Monday, December 30, 2013

Curious Plant Story--Cabbage Walking Canes

Walking sticks from cabbage!  What you see in the video is a stick made from Brussels sprouts.  This post is about that project and the reason for it.

I’m making a short video about the fact that the vegetables cabbage, broccoli, Brussels sprouts, cauliflower and kale are all botanically the same, Brassica oleracea (cabbage family, Brassicaceae). The oddest fact I plan to include is that in the 18th and 19th centuries, on the islands of Jersey and Guernsey in the English channel, the cabbages grew to 20' tall and their stalks were dried, varnished and used as walking sticks. LINK

People on the Channel Islands raised cattle as well as cabbages and broke off the big lower leaves to feed their cows. In the cool, moist climate--perfect for cabbage plants--the plants grew taller and taller, while people picked off more lower leaves. Since the growing season is long and the frosts light, the cabbage plants sometimes reached twenty feet tall, with big cabbage leaves at the top. They looked from a distance like palm trees. 

The stems were pretty tough, so when the plant died, the resourceful islanders found a variety of uses for them. One was to dry, smooth, and varnish the cabbage stems and use them for canes or walking sticks.  

Time and change has mostly eliminated both the giant cabbages and the walking stick industry, but they still make a few (Note: 2/1/21: having gained attention, Jersey residents are making more walking sticks. link)
Brussels sprouts
Brussels sprouts

I wanted to show a picture of the canes in the video but I wasn't sure about copyright issues on the pictures I found.

Monday, December 23, 2013

Visiting Panama--Botanical Impressions

I recently took a week’s trip through the Panama Canal and up the Pacific Coast to Costa Rica. 

It was lovely. Traveling in a ship means I unpacked only once. It also meant I could retreat to air conditioning. 

This was an expedition/cruise on the National Geographic Sea Lion. Betchart Expeditions and Academic Arrangements Abroad working for the American Association for the Advancement of Science and Sigma Xi organized my part, but others on the ship had signed up with National Geographic Expeditions and Lindblad. Lindblad organized the actual itinerary and provided the staff. This kind of complexity is common on tours for many reasons, including keeping group size small while filling a 70-passenger ship.

really big tree, Panama
lovely big tree, Panama

I had never been to Panama. It is tropical, about 10o N of the Equator. We were never very far above sea level. That made it the quintessential tropics: warm and humid! The temperature range, day and night, all year, is between 68 ad 93oF. The rainfall in Panama City is 75” annually, but many areas are much wetter. With warm temperatures and plentiful rain, the plants were lush.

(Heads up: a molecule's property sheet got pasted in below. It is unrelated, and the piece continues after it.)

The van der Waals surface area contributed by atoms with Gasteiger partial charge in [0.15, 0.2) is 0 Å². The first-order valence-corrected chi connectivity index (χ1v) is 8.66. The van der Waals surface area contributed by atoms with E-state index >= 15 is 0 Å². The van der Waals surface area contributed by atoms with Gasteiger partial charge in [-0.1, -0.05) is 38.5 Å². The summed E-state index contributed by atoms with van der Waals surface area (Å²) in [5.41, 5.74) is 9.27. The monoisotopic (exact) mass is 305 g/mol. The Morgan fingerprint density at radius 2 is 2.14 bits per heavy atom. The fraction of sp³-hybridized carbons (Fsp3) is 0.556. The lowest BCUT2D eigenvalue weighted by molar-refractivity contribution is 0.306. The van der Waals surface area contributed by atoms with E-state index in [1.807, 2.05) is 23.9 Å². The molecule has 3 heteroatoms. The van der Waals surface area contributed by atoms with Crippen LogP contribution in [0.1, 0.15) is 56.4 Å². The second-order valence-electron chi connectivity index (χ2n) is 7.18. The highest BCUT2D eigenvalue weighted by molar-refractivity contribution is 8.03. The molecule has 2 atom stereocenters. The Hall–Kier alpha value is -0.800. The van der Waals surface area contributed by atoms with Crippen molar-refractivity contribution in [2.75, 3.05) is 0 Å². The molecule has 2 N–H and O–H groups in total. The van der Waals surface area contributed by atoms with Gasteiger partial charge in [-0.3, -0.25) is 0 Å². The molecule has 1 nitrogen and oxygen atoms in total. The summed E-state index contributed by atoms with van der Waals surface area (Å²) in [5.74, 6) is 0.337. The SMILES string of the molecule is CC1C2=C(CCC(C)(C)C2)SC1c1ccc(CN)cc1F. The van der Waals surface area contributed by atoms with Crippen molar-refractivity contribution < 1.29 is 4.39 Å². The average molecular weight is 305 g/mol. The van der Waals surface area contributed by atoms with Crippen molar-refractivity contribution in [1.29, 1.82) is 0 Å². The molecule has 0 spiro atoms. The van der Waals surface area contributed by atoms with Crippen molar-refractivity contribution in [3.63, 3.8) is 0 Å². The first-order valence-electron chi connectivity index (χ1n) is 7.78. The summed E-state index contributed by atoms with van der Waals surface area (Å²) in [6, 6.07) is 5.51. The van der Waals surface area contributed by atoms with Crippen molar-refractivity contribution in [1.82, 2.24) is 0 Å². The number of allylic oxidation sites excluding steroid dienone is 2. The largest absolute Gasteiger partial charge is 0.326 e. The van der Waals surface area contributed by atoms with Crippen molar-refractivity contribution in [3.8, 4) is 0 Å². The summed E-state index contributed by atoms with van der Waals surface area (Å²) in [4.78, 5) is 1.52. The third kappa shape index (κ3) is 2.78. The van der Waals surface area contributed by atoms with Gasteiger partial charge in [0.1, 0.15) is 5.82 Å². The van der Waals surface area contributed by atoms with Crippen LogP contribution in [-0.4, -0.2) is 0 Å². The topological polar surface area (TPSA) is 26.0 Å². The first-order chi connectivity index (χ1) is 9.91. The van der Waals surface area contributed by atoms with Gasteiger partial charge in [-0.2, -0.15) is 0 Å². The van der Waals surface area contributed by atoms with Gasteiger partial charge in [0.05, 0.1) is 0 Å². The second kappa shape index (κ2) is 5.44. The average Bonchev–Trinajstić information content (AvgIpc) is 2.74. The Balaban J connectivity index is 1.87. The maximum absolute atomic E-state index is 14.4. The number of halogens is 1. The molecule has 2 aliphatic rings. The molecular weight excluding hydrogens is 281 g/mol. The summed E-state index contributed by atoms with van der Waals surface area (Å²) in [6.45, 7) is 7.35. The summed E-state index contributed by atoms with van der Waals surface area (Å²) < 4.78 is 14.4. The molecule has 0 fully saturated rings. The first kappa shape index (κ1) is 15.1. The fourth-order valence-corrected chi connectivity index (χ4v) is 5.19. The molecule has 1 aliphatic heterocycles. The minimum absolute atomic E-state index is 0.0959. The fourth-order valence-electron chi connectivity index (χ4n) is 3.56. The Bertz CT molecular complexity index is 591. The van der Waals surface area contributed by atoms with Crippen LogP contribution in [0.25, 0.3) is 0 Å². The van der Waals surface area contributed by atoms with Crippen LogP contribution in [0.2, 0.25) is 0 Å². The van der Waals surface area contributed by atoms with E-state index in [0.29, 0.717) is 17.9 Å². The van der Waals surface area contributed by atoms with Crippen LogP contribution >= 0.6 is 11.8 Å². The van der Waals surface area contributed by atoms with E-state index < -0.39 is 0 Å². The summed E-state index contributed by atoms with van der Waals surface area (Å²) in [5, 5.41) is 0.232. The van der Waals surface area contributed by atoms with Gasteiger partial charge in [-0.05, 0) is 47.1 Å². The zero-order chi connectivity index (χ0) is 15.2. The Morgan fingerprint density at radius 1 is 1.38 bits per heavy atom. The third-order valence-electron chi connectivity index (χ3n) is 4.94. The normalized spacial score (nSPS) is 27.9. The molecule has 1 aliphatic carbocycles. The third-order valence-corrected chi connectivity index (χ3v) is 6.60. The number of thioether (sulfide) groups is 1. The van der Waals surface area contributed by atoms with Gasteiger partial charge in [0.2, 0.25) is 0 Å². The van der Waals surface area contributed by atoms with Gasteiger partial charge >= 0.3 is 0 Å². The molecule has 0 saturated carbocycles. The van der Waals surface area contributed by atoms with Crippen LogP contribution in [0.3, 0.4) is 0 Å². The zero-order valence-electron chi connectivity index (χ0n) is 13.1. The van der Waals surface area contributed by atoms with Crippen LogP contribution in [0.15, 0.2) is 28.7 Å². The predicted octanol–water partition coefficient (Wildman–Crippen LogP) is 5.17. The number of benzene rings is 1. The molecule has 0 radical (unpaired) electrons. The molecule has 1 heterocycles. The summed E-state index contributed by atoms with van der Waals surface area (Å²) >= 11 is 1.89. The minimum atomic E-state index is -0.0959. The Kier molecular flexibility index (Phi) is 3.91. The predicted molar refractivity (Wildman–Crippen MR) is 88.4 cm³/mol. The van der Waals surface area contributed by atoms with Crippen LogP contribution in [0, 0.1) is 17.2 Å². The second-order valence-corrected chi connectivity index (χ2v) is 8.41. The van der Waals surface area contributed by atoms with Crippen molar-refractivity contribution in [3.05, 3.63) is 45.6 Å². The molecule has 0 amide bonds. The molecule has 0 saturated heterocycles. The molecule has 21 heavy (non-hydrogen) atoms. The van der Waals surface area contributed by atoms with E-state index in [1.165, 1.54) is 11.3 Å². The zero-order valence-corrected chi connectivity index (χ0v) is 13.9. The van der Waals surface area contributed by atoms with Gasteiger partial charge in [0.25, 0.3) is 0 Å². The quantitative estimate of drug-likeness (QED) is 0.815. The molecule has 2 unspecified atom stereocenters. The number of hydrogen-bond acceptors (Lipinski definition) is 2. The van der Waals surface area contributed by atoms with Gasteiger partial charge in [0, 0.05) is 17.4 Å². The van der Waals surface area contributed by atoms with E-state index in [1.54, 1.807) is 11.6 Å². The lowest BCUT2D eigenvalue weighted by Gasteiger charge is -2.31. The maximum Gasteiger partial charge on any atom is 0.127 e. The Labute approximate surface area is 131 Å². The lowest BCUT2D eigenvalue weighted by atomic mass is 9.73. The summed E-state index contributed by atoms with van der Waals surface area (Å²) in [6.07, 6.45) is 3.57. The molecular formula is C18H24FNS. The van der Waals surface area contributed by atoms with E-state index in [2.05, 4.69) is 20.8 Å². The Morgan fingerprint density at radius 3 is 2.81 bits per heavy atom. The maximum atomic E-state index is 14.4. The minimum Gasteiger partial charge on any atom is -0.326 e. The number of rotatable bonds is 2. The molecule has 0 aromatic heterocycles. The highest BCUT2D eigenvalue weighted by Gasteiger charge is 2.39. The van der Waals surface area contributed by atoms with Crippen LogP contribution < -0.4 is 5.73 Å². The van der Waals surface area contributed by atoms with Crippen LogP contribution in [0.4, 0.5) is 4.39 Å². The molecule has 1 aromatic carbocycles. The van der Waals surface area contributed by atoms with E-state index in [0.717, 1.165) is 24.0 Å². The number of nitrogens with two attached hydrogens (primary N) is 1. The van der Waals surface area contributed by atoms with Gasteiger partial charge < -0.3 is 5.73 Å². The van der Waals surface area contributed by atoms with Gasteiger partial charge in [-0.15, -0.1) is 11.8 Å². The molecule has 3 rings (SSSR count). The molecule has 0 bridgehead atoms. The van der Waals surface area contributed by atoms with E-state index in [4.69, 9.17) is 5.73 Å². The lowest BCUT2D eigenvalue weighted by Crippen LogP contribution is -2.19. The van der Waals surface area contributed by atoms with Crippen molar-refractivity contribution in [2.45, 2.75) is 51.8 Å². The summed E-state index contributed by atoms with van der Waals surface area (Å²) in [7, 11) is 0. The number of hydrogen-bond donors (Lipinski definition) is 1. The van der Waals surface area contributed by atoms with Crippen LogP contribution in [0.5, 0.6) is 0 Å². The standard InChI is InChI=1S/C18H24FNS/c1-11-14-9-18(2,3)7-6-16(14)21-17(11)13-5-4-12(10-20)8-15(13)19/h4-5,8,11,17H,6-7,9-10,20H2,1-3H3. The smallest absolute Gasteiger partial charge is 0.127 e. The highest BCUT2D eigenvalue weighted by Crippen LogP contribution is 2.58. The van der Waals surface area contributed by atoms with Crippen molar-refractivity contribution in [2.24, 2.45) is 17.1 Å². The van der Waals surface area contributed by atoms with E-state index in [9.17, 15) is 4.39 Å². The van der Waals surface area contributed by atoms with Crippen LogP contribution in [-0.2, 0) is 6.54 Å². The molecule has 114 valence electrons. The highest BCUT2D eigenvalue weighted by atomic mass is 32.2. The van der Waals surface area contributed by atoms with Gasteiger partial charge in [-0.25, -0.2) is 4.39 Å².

Monday, December 16, 2013

Travel Story: In Pursuit of the Bush Morning Glory

Ipomoea leptophylla
bush morning glory Ipomoea leptophylla
One reason I became a plant ecologist was that my ecology class professor at University of Michigan, Dr. William Benninghoff, left, as planned, in mid-semester. He did research in the arctic and seasons in the tundra don’t wait for anyone. Ah, I observed, ecologists travel!

I had a chance to experience that again this summer.

From Indiana University came Ph. D. student Wesley Beaulieu and Professor Keith Clay to collect morning glory seeds. Not just any morning glory but the bush morning glory Ipomoea leptophylla. Since I had studied the bush morning glory, I agreed to be the local guide.

Monday, December 9, 2013

Dye Plants: Yellows from Many Sources

naturally-dyed yarns
Naturally-dyed yarns
I love color. I have knitted and woven and embroidered since I was very small. Trying plant-based dyes was an obvious intersection of my interests. Plants! Color! Wonderful! 

So off and on I will write about dye plants, even though most of the important dye plants are unknown to most people.

But dyes from plant sources are familiar. The grass stain you got on you jeans sliding into first in the neighborhood softball game? That's a basic dye found in most leaves. Leaves of many plants will produce a yellow or olive green dye. 

Monday, December 2, 2013

Plant Story: Rocky Mountain Bee Plant (Cleome serrulata)

Rocky Mountain bee plant, Cleome serrulata
Rocky Mountain bee plant, Cleome serrulata
Bees like it too.
I wrote a few weeks ago that it would be nicer if the pretty flowers on the roadside were native plants, not escaped aliens (link). One plant that fills that role in my region is Rocky Mountain bee plant, Cleome serrulata.

Rocky Mountain bee plant is a native North American relative of the cleome that is widely sold as a garden flower, commonly called spider flower (link to photo). Spider flower is Cleome hassleriana from South America. Rocky Mountain bee plant is smaller than spider flower and, as far as I know, only has purple flowers, not white,cream or pink.